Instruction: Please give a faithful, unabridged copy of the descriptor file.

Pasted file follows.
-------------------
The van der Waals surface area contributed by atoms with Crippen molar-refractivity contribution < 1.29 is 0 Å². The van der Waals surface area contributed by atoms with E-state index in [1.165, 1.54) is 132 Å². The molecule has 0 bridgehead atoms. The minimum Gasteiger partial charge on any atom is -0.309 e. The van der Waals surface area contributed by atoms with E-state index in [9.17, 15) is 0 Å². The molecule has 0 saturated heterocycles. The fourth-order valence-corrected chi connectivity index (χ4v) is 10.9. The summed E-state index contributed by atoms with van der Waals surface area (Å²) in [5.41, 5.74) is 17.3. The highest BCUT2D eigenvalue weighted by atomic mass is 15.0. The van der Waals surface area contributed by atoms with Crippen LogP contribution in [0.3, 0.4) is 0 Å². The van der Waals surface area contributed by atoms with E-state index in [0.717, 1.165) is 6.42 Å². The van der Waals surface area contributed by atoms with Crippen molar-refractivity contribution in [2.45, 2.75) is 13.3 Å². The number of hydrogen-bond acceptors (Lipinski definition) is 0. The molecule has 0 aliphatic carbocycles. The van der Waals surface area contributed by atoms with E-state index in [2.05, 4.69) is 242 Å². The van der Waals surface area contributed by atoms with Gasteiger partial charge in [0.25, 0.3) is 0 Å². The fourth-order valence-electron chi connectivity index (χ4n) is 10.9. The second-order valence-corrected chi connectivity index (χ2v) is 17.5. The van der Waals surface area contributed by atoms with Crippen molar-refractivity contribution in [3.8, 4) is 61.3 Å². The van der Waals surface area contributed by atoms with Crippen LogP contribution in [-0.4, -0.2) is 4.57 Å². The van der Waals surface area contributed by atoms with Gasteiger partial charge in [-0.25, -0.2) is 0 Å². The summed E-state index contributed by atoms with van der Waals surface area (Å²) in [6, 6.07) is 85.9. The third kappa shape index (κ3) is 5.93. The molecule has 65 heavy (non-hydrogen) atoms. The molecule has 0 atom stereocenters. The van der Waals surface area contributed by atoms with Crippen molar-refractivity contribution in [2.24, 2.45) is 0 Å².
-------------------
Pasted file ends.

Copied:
The van der Waals surface area contributed by atoms with Crippen molar-refractivity contribution < 1.29 is 0 Å². The van der Waals surface area contributed by atoms with E-state index in [1.165, 1.54) is 132 Å². The molecule has 0 bridgehead atoms. The minimum Gasteiger partial charge on any atom is -0.309 e. The van der Waals surface area contributed by atoms with E-state index in [9.17, 15) is 0 Å². The molecule has 0 saturated heterocycles. The fourth-order valence-corrected chi connectivity index (χ4v) is 10.9. The summed E-state index contributed by atoms with van der Waals surface area (Å²) in [5.41, 5.74) is 17.3. The highest BCUT2D eigenvalue weighted by atomic mass is 15.0. The van der Waals surface area contributed by atoms with Crippen LogP contribution in [0.3, 0.4) is 0 Å². The van der Waals surface area contributed by atoms with E-state index in [0.717, 1.165) is 6.42 Å². The van der Waals surface area contributed by atoms with Crippen molar-refractivity contribution in [2.45, 2.75) is 13.3 Å². The number of hydrogen-bond acceptors (Lipinski definition) is 0. The molecule has 0 aliphatic carbocycles. The van der Waals surface area contributed by atoms with E-state index in [2.05, 4.69) is 242 Å². The van der Waals surface area contributed by atoms with Gasteiger partial charge in [0.25, 0.3) is 0 Å². The fourth-order valence-electron chi connectivity index (χ4n) is 10.9. The second-order valence-corrected chi connectivity index (χ2v) is 17.5. The van der Waals surface area contributed by atoms with Crippen molar-refractivity contribution in [3.8, 4) is 61.3 Å². The van der Waals surface area contributed by atoms with Crippen LogP contribution in [-0.4, -0.2) is 4.57 Å². The van der Waals surface area contributed by atoms with Gasteiger partial charge in [-0.25, -0.2) is 0 Å². The summed E-state index contributed by atoms with van der Waals surface area (Å²) in [6, 6.07) is 85.9. The third kappa shape index (κ3) is 5.93. The molecule has 65 heavy (non-hydrogen) atoms. The molecule has 0 atom stereocenters. The van der Waals surface area contributed by atoms with Crippen molar-refractivity contribution in [2.24, 2.45) is 0 Å².